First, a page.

Nonstore sales increased 13.2% in December year over year, the biggest gain in four months. Fourth quarter nonstore sales jumped 12.8%—a jump not seen in years.

The fourth quarter looks like it was one for the e-commerce record books. New data released this morning from the U.S. Commerce Department suggests that gains in online sales in the all-important month of December helped to close out an exceptionally big quarter for e-commerce.

What the Commerce Department calls nonstore sales reached $48.97 billion on a seasonally adjusted basis in December, up 13.2% from $43.25 billion in December 2015. That’s the biggest year-over-year gain since July, when nonstore sales increased 14.1% compared with the prior year.

For the fourth quarter as a whole, nonstore sales topped $145.49 billion, a 12.8% increase compared with the fourth quarter of 2015.

Nonstore sales occur mainly on the web but also include categories of retail sales that are declining, such as mail and phone orders, and door-to-door sales. Thus, the growth in nonstore sales is consistently lower than the growth in e-commerce sales, which the Commerce Department reports quarterly.


The 12.8% increase in nonstore sales during the fourth quarter could mean that e-commerce sales alone grew about 16.0% during the same period—a growth rate not seen since 2013. The Commerce Department will report U.S. e-commerce sales on Feb. 17.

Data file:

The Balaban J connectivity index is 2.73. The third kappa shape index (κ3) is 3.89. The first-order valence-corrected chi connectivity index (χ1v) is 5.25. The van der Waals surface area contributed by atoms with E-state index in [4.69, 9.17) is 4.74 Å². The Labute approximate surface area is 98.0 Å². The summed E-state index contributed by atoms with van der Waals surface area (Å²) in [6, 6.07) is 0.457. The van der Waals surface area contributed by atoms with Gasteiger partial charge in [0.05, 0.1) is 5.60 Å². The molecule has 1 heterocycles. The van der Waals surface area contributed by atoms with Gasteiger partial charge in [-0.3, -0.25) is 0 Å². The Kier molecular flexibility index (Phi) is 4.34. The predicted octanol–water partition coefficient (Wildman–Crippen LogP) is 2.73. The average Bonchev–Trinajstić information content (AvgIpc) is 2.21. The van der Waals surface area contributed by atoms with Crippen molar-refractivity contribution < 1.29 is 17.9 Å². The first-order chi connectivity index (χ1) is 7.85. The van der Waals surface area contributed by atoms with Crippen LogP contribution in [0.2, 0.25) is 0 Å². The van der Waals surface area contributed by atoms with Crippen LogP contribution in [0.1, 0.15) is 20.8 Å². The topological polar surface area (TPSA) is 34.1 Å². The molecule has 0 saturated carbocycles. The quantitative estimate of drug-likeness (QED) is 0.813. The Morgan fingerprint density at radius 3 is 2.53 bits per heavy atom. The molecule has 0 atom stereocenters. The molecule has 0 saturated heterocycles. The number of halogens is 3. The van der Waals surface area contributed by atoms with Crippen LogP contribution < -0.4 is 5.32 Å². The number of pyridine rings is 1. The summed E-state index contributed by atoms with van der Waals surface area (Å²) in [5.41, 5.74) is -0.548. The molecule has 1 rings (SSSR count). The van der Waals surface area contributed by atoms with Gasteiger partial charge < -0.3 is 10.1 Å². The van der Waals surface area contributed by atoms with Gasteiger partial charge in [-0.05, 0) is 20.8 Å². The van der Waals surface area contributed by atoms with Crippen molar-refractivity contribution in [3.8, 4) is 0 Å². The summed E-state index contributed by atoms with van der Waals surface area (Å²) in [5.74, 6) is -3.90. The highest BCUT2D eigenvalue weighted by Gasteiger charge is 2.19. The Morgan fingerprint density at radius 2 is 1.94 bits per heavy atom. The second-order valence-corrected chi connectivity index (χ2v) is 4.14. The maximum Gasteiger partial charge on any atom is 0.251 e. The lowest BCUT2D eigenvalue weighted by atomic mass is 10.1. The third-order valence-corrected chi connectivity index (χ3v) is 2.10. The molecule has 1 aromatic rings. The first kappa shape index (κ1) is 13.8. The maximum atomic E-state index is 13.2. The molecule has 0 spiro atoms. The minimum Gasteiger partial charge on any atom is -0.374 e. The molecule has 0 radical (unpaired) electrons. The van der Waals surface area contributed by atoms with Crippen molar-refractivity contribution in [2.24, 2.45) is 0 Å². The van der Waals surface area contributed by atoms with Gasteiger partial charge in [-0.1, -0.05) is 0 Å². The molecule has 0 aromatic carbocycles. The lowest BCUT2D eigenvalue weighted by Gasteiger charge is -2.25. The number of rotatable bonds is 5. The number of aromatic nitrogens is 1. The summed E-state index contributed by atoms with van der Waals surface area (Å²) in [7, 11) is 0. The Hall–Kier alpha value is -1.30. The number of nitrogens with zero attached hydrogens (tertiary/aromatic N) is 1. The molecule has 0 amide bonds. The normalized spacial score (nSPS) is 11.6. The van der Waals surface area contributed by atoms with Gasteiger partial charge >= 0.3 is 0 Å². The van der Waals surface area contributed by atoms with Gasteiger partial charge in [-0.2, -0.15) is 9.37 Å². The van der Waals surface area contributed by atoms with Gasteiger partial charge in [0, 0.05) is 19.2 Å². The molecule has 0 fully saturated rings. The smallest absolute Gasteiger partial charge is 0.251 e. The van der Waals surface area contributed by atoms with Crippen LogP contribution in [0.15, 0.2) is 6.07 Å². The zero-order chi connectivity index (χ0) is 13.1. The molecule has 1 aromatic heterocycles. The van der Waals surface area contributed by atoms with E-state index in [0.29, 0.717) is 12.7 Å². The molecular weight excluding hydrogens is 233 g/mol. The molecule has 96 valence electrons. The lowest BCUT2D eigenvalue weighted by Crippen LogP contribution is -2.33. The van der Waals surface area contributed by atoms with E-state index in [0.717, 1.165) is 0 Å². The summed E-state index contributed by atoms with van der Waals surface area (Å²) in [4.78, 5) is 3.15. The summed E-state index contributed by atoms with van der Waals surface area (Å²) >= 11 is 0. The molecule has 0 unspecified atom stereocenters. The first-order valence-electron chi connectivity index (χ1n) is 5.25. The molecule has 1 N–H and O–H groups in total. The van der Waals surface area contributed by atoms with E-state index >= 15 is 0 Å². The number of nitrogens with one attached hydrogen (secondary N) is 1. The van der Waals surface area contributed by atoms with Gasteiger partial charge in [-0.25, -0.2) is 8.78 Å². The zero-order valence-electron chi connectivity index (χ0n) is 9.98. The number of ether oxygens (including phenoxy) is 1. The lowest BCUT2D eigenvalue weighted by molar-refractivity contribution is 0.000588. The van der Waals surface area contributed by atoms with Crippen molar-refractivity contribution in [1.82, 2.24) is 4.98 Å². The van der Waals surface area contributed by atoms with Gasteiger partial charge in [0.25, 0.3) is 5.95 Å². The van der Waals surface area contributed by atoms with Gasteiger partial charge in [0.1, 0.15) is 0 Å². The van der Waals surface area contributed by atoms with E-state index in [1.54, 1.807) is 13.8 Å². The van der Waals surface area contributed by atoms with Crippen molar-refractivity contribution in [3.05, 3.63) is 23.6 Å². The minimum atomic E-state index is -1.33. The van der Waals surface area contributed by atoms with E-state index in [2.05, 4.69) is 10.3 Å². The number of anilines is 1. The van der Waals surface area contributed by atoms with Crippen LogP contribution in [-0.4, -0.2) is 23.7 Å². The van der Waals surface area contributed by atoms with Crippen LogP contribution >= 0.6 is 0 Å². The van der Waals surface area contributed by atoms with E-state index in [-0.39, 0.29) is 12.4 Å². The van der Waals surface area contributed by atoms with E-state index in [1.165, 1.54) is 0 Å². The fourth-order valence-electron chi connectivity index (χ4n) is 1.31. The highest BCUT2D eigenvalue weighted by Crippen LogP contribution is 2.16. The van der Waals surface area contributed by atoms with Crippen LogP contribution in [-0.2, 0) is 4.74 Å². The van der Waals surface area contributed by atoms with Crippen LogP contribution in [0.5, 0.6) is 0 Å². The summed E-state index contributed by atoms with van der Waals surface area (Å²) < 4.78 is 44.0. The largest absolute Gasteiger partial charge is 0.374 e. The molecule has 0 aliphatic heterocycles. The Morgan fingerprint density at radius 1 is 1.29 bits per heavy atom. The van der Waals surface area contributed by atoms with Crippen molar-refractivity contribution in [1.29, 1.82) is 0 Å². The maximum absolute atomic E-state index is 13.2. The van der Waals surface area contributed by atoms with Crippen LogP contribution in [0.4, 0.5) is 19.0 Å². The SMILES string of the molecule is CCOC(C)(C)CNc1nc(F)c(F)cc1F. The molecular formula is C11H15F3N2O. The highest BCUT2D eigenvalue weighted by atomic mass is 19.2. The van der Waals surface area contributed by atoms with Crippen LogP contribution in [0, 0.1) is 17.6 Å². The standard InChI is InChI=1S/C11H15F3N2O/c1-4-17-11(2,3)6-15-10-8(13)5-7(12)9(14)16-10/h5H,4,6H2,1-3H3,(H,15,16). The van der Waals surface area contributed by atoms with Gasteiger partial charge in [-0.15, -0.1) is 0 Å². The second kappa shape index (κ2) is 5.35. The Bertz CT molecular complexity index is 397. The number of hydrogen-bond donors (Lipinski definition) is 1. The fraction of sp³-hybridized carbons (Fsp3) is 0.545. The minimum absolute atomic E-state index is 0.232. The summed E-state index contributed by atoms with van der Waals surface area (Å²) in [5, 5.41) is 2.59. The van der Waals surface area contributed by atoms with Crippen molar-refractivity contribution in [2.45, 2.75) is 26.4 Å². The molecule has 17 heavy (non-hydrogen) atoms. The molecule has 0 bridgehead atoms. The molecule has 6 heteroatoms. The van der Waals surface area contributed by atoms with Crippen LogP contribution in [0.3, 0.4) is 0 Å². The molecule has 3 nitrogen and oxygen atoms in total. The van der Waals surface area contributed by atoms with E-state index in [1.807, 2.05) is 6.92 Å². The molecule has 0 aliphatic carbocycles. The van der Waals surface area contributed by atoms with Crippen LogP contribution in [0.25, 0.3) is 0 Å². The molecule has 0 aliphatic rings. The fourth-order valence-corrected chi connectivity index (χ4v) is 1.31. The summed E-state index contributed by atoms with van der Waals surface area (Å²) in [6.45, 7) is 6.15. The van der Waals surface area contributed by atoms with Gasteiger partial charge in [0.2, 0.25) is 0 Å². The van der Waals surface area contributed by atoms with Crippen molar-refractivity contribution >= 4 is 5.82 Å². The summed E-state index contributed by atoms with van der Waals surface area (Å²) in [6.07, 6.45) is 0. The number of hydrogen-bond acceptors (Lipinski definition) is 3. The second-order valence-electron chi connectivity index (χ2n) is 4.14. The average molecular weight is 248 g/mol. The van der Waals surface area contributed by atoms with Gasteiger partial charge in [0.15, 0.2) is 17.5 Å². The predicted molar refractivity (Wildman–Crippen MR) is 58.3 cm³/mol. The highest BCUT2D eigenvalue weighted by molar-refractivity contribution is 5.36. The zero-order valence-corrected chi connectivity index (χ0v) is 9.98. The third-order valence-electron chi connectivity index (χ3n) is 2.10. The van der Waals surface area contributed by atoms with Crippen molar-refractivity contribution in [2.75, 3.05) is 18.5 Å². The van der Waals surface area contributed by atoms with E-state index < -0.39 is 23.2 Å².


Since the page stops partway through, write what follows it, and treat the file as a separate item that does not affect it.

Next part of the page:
The agency’s release also provides further evidence that more consumers are opting to do their holiday shopping online, instead of in stores. An Internet Retailer calculation shows that sales in physical stores during the holiday shopping months of November and December reached $642.88 billion when factoring out automobiles and restaurant sales. That’s a 2.4% increase compared with $627.61 billion during the 2015 holiday shopping season, and a fraction of the 12.8% growth rate in nonstore sales for the same period.

Still, the retail market as a whole performed well in December, as total U.S. retail sales, including food service and sales of automobiles—online and offline—reached $469.09 billion in December, a 4.1% increase compared with $450.48 billion in December 2015. That’s a slight improvement from November, when sales increased 3.9%, but a deceleration from October, when sales increased 4.2% year over year.

For the quarter, total retail sales grew 4.1% compared with last year.


The National Retail Federation today reported that holiday retail sales, or sales transacted online and offline during November and December posted today by the Commerce Department, beat its forecast for the period and reflect a strengthening economy and improving consumer confidence in general.

“These numbers show that the nation’s slow-but-steady economic recovery is picking up speed and that consumers feel good about the future,” says NRF president and CEO Matthew Shay. “Retail mirrors the economy. And while there might have been some bumps in the road for individual companies, the retail industry overall had a solid holiday season and retailers will work to sustain this in the year ahead.”